Landfill gas: the economics?

The purpose of this data-file is to model the typical costs of producing raw landfill gas (a mixture of CH4, CO2 and other impurities) at a solid waste landfilling facility. Raw and unprocessed landfill gas can be economical to commercialize at a cost of $2-4/mcfe. Capex, opex and other costs of landfill gas are built up in the data-file.


Our capex and opex cost build-ups for landfill gas are derived from EPA guidance and our gas evolution equations are derived from a line-by-line breakdown of landfill products (below). Note this is prior to gas cleaning and upgrading.

We estimate that a typical landfill facility may be able to capture and abate 70% of its methane leaks for a CO2-equivalent cost of $5/ton. Other landfill gas pathways get more complex and expensive.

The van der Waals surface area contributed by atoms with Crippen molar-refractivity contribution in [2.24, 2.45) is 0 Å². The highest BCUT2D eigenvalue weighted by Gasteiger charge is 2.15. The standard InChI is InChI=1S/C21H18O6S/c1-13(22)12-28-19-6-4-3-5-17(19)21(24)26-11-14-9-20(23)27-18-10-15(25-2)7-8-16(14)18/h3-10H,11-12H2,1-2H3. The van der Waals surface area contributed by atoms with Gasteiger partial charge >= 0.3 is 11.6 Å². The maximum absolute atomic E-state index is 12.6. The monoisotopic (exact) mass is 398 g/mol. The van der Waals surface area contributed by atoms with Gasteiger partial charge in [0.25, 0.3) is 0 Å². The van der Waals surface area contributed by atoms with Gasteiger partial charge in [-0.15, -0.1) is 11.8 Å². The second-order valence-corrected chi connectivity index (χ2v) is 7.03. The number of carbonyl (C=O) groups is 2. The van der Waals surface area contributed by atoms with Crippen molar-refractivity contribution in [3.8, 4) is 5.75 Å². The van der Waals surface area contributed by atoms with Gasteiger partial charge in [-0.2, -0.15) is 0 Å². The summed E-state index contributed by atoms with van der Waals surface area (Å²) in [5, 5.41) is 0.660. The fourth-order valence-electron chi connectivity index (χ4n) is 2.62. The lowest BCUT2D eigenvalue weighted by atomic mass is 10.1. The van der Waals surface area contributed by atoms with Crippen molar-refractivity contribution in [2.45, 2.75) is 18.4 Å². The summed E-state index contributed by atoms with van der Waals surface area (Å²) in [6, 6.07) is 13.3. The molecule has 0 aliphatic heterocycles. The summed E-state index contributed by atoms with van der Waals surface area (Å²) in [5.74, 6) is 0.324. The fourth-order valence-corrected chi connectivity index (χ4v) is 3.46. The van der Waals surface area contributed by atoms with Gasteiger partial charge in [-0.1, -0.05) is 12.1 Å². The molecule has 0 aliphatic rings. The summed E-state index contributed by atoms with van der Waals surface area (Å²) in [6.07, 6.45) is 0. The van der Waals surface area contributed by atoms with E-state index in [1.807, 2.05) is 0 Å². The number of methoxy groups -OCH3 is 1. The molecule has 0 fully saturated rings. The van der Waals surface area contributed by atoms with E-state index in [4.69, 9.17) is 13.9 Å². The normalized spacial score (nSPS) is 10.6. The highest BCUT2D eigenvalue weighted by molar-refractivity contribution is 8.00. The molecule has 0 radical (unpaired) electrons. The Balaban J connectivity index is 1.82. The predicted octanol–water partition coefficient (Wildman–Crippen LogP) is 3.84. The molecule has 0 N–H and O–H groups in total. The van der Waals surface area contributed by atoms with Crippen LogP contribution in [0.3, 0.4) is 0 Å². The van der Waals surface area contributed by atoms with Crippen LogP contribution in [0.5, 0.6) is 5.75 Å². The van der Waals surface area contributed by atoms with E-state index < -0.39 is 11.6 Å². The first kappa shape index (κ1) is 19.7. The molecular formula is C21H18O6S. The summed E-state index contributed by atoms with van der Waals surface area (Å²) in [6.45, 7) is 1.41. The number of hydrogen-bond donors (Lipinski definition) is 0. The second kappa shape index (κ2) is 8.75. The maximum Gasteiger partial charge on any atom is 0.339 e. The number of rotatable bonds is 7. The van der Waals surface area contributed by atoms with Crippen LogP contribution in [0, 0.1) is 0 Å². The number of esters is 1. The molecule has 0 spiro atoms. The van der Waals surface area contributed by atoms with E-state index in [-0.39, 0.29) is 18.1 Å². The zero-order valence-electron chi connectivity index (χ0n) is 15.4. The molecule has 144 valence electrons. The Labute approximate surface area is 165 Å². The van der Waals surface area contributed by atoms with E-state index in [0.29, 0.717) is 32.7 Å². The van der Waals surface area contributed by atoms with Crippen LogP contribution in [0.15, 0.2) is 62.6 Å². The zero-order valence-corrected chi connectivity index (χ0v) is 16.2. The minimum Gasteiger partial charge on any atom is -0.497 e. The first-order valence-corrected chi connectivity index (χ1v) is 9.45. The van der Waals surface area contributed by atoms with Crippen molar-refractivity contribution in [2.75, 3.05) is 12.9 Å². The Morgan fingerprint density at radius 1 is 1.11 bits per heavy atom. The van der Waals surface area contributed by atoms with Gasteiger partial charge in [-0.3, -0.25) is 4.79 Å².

Detractors from nature-based carbon offsets argue that the CO2 captured by trees inevitably degrades and returns to the atmosphere, rendering reforestation useless. Historically, the IPCC assumed 50% of wood decomposed in landfills. But this was based on flawed lab-studies that started by grinding up “wood” into a fine dust. More recent data are tabulated in the data-file, from studies of wood in landfill sites. 80-95% of the carbon in wood remains after 40-100 years.

This model feeds into a deeper-dive research report, exploring the opportunities for landfill gas in the energy transition.

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